There is often a fundamental misunderstanding of the difference between an arrest and a conviction. An arrest is not a conviction and does not always mean the person is guilty of anything; anyone can be wrongfully arrested. This blog will describe the difference between an arrest vs a conviction, as well as inform you of your rights when seeking employment.
What is an Arrest?
An arrest is an allegation of wrongdoing that may or may not be true. It means that an individual was taken into police custody and temporarily held. When someone is arrested, there is always the presumption that they are innocent until proven guilty. It is possible for an individual to be arrested but never convicted of the crime they were arrested for.
This can happen for a few different reasons. An attorney can make the decision not to prosecute or the case can be dropped due to a false arrest. It is also possible that the individual is charged, but the charges are later dropped or dismissed. Additionally, the person arrested may be charged, taken to trial, and found not guilty. Each of these scenarios is an example of being arrested but not convicted of a crime.
What is a Conviction?
A conviction means that an individual was found guilty of a crime. It is a judicial ruling that the person accused has committed a crime and indicates that the charges against the individual were prosecuted. The prosecution is completed by presenting the case to a jury. A conviction can only occur by a judicial ruling before a judge in a court of law or the accused pleading guilty to the charge.
There are many varying levels of crimes, including misdemeanors and felonies. Pleading or being found guilty of any level of crime results in a conviction, even if the individual did not spend any time in jail. Paying a fine, probation, community service, and a conditional or unconditional discharge are all indications of a conviction record.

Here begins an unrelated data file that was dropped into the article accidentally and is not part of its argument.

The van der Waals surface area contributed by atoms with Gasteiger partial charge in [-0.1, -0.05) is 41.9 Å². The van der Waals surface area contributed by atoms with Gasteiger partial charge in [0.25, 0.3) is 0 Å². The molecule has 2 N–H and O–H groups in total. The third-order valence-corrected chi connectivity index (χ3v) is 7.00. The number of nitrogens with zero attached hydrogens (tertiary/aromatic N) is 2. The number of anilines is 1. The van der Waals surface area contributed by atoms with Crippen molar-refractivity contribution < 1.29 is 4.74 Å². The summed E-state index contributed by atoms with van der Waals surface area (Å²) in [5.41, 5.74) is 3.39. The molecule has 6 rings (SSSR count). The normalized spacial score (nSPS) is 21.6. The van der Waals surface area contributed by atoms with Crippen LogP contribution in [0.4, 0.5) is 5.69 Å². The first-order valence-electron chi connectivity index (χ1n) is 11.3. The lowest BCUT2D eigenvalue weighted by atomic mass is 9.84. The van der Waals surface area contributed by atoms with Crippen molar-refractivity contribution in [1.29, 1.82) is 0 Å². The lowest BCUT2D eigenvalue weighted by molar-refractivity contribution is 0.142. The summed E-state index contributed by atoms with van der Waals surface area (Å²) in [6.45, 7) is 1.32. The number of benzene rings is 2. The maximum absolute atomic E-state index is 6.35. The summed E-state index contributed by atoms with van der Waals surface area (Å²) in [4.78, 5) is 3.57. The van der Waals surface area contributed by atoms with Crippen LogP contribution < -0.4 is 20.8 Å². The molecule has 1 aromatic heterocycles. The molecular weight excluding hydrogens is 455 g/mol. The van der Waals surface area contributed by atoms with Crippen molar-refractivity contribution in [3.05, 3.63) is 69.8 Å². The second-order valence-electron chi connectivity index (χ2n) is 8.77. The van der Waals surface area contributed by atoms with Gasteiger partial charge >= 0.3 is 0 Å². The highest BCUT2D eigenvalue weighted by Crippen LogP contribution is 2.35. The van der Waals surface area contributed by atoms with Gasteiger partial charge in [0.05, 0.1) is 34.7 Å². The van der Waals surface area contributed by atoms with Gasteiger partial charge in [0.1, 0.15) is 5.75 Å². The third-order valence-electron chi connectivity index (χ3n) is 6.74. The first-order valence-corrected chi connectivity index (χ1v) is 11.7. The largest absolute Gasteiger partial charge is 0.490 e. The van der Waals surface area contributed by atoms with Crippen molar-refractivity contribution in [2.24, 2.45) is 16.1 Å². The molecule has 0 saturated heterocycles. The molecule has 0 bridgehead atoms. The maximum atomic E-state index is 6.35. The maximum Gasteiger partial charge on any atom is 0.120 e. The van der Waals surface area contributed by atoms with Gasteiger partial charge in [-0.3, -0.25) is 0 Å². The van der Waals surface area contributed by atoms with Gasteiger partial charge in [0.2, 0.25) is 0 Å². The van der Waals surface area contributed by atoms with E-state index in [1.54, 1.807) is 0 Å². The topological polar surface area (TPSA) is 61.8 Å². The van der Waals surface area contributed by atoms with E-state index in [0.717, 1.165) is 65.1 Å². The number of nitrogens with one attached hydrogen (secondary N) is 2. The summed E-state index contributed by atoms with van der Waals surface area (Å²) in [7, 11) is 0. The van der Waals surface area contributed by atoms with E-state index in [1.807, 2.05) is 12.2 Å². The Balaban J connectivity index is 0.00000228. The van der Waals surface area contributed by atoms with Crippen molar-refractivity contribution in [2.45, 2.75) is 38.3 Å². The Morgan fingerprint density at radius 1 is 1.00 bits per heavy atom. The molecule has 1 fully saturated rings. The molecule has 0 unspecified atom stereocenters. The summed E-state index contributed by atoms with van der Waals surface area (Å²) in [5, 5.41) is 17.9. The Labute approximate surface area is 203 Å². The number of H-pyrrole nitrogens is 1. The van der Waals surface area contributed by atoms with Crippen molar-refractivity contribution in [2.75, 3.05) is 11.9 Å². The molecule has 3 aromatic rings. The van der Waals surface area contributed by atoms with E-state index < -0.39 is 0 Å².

Criminal Convictions and Employment
In Arizona, a conviction of a felony suspends some of a person’s civil rights, such as the right to vote, hold public office, serve as a juror, and possess a firearm, as stated in Arizona Revised Statutes (ARS) 13-904. It also has an effect on other areas of their life, such as finding stable employment. However, there are a few laws in place to help combat the effects.
Arizona law protects individuals from employer use of arrest and conviction records. It states that a person shall not be disqualified from employment solely because of a prior conviction. An exception to this rule is if the crime they were convicted of has a direct relationship to the occupation they are seeking. The law also protects individuals that are applying for a business license.
There are a few federal laws in place that protect job applicants with criminal records as well. The Fair Credit Reporting Act (FCRA) obligates employers who request criminal background checks to make sure they are accurate. Title VII of the Civil Rights Act of 1964 protects applicants and employees from discrimination, including screening practices during the hiring process.
Before deciding if an offense is disqualifying, the Equal Employment Opportunity Commission (EEOC) requires employers to consider:
- The nature and gravity of the conviction
- The amount of time that has passed since the offense occurred
- The type of the job the individual applied for
Criminal Defense in Tucson
If you or a loved one have been arrested or convicted of a serious crime, you need a highly skilled attorney. At the DUI Defense Team, our lawyers will help you navigate criminal charges and fight for your rights.